Saikusa, Horino and Mori (1994) found that Gamma-Amirobutyric acid (GABA) increased dramatically when brown rice was soaked in 104 F water for eight hours to 24 hours. The enzyme Glutamate decarboxylase turns Glutamic acid into Gamma-aminobutyric acid. Germination softens the outer layer of the rice, which makes it just as easy to cook and eat as polished rice.
The nutrition analysis of Germinated Brown Rice and White rice
100g /per dry weight Germinated brown rice Energy 345Kcal Protein 7.3g Total fat 2.9g Saturated fat 0.58g Cholesterol 0mg Carbohydrate 77g Dietary fiber 2.8g Sodium (Na) 2.1mg Calcium (Ca) 8.1mg Iron (Fe) 1.1mg Magnesium (Mg) 74mg Zinc (Zn) 2.1mg GABA 16.5mg Vitamin B1 0.3mg Vitamin E 1.7mg Inositol 452mg Source: AsiaRICE Biotech., Inc. White rice 363Kcal 7.0g 0.9g 78g 0.4g 4mg 5mg 0.3mg 22mg 1.4mg 1.5mg 0.08mg 0.4mg 96mg
“Germinated Brown Rice has more fiber, three times the amount of lysine, an essential amino acid, and 10 times the amount of GABA. “
The germination process activates enzymes and allows the rice to develop higher levels of some amino acids, particularly Gamma-Aminobutyric Acid (GABA). GBR has more fiber, three times the amount of lysine, an essential amino acid, and 10 times the amount of GABA.
Okada et al. (2000) reported intake of GABA for eight weeks improved the most common mental symptoms during the menopausal and presenile period such as sleeplessness, somnipathy and depression. Jeon et al. (2003) found that GBR may be effective for suppressing liver damage.
There is currently much research being done on the health benefits of GBR. It appears that eating GBR can lower blood pressure, lower cholesterol, restore kidney function, repair liver, reduce fatigue and anxiety and may prevent cancer.
The scientific research on GBR shows that this simple change in our daily diet might help reduce chronic illnesses and improve quality of life.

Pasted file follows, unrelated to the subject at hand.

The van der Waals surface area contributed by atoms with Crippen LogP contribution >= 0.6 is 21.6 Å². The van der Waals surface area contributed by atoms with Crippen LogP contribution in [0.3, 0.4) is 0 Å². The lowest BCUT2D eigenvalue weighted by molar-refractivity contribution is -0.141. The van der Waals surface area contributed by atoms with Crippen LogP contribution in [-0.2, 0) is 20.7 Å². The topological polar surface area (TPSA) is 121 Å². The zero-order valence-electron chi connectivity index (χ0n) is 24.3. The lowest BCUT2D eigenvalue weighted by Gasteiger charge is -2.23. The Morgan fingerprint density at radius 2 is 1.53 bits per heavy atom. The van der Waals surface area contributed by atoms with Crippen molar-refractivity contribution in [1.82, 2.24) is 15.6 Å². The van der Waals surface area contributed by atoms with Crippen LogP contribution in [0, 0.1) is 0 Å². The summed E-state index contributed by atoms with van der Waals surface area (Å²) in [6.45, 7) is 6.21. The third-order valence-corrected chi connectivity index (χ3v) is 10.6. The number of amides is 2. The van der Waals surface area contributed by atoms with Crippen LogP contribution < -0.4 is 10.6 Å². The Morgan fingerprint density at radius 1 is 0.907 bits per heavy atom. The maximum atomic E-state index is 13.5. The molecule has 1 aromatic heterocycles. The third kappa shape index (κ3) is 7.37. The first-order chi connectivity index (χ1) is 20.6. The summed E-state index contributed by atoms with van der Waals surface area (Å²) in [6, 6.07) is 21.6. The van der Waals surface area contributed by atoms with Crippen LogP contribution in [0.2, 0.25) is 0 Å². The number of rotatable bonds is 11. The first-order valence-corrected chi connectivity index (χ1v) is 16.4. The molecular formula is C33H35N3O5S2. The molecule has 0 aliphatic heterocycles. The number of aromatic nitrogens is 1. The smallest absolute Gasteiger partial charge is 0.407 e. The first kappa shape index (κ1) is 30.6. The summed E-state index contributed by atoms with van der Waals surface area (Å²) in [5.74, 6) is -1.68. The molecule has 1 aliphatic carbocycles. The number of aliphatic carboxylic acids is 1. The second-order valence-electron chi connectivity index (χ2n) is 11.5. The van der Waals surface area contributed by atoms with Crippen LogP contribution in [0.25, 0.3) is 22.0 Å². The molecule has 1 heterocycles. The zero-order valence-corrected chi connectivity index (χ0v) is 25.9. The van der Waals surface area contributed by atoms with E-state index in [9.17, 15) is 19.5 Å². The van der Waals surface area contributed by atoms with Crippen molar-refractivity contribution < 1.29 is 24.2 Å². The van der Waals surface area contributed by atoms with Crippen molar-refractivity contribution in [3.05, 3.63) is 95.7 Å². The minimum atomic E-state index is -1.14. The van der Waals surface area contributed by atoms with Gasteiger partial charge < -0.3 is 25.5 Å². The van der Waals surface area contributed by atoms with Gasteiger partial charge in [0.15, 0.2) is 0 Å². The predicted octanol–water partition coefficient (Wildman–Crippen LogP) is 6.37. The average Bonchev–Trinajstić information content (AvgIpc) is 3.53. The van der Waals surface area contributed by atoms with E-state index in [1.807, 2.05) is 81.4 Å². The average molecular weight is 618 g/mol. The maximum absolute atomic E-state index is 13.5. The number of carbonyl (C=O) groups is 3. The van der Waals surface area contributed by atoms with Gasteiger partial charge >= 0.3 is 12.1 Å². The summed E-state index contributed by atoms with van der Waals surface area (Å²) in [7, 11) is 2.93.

It’s clear that we may have caused a lot of our modern day chronic illnesses by allowing white rice to be produced and eaten.
“The scientific research on GBR shows that this simple change in our daily diet might help reduce chronic illnesses and improve quality of life. “
Dominant enzymes within the rice that supply the nutrition for growth are activated when brown rice is germinated. This further activates enzymes and increases amino acids such as L-lysine (a necessary building block for all protein in the body) and -aminobutyric acid (GABA).Vitamins and antioxidants are increased, as is the amount of digestible fiber. New nutritional components not found in un-germinated rice are released during germination, particularly the protylendopetidase inhibitor, which has implications in the prevention and early treatment of dementia and Alzheimer’s.
GBR Germinated And Cooked In Green Tea
There is discussion on the Internet that germinating and cooking GBR rice in green tea enhances its nutritional quality even more. So far there appears to be no actual experiments or data to justify this claim. However, the green tea does not appear to harm the process and may improve the flavor.